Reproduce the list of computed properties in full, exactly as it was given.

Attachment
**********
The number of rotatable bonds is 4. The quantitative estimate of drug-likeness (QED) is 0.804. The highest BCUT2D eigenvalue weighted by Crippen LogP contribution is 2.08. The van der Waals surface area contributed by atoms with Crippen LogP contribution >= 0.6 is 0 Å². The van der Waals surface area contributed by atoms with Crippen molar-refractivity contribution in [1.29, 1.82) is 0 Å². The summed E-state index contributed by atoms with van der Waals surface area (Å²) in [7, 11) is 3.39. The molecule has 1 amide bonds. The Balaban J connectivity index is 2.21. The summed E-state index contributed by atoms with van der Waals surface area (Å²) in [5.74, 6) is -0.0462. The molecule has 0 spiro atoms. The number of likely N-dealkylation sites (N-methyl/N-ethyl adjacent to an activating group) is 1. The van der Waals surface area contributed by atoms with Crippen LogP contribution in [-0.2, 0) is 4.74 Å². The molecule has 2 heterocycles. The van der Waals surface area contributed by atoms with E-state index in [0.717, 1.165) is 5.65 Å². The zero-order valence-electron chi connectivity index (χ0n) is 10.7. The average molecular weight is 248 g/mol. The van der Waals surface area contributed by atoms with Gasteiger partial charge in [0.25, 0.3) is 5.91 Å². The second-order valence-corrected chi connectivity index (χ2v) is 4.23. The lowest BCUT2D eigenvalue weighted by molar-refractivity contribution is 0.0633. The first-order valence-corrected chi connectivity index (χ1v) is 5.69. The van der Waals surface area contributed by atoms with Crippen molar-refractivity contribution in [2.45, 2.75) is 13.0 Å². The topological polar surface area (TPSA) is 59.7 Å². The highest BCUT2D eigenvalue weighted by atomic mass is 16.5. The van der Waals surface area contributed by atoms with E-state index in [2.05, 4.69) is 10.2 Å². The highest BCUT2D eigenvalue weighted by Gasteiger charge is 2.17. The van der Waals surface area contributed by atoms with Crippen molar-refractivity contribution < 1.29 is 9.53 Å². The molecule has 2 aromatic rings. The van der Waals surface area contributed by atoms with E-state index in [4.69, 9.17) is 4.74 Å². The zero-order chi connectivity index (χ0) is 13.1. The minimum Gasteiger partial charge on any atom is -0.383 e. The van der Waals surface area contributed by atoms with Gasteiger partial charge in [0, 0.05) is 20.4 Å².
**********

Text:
The number of rotatable bonds is 4. The quantitative estimate of drug-likeness (QED) is 0.804. The highest BCUT2D eigenvalue weighted by Crippen LogP contribution is 2.08. The van der Waals surface area contributed by atoms with Crippen LogP contribution >= 0.6 is 0 Å². The van der Waals surface area contributed by atoms with Crippen molar-refractivity contribution in [1.29, 1.82) is 0 Å². The summed E-state index contributed by atoms with van der Waals surface area (Å²) in [7, 11) is 3.39. The molecule has 1 amide bonds. The Balaban J connectivity index is 2.21. The summed E-state index contributed by atoms with van der Waals surface area (Å²) in [5.74, 6) is -0.0462. The molecule has 0 spiro atoms. The number of likely N-dealkylation sites (N-methyl/N-ethyl adjacent to an activating group) is 1. The van der Waals surface area contributed by atoms with Crippen LogP contribution in [-0.2, 0) is 4.74 Å². The molecule has 2 heterocycles. The van der Waals surface area contributed by atoms with E-state index in [0.717, 1.165) is 5.65 Å². The zero-order valence-electron chi connectivity index (χ0n) is 10.7. The average molecular weight is 248 g/mol. The van der Waals surface area contributed by atoms with Gasteiger partial charge in [0.25, 0.3) is 5.91 Å². The second-order valence-corrected chi connectivity index (χ2v) is 4.23. The lowest BCUT2D eigenvalue weighted by molar-refractivity contribution is 0.0633. The first-order valence-corrected chi connectivity index (χ1v) is 5.69. The van der Waals surface area contributed by atoms with Crippen molar-refractivity contribution in [2.45, 2.75) is 13.0 Å². The topological polar surface area (TPSA) is 59.7 Å². The highest BCUT2D eigenvalue weighted by atomic mass is 16.5. The van der Waals surface area contributed by atoms with E-state index in [2.05, 4.69) is 10.2 Å². The highest BCUT2D eigenvalue weighted by Gasteiger charge is 2.17. The van der Waals surface area contributed by atoms with Crippen molar-refractivity contribution < 1.29 is 9.53 Å². The molecule has 2 aromatic rings. The van der Waals surface area contributed by atoms with E-state index in [4.69, 9.17) is 4.74 Å². The zero-order chi connectivity index (χ0) is 13.1. The minimum Gasteiger partial charge on any atom is -0.383 e. The van der Waals surface area contributed by atoms with Gasteiger partial charge in [0, 0.05) is 20.4 Å².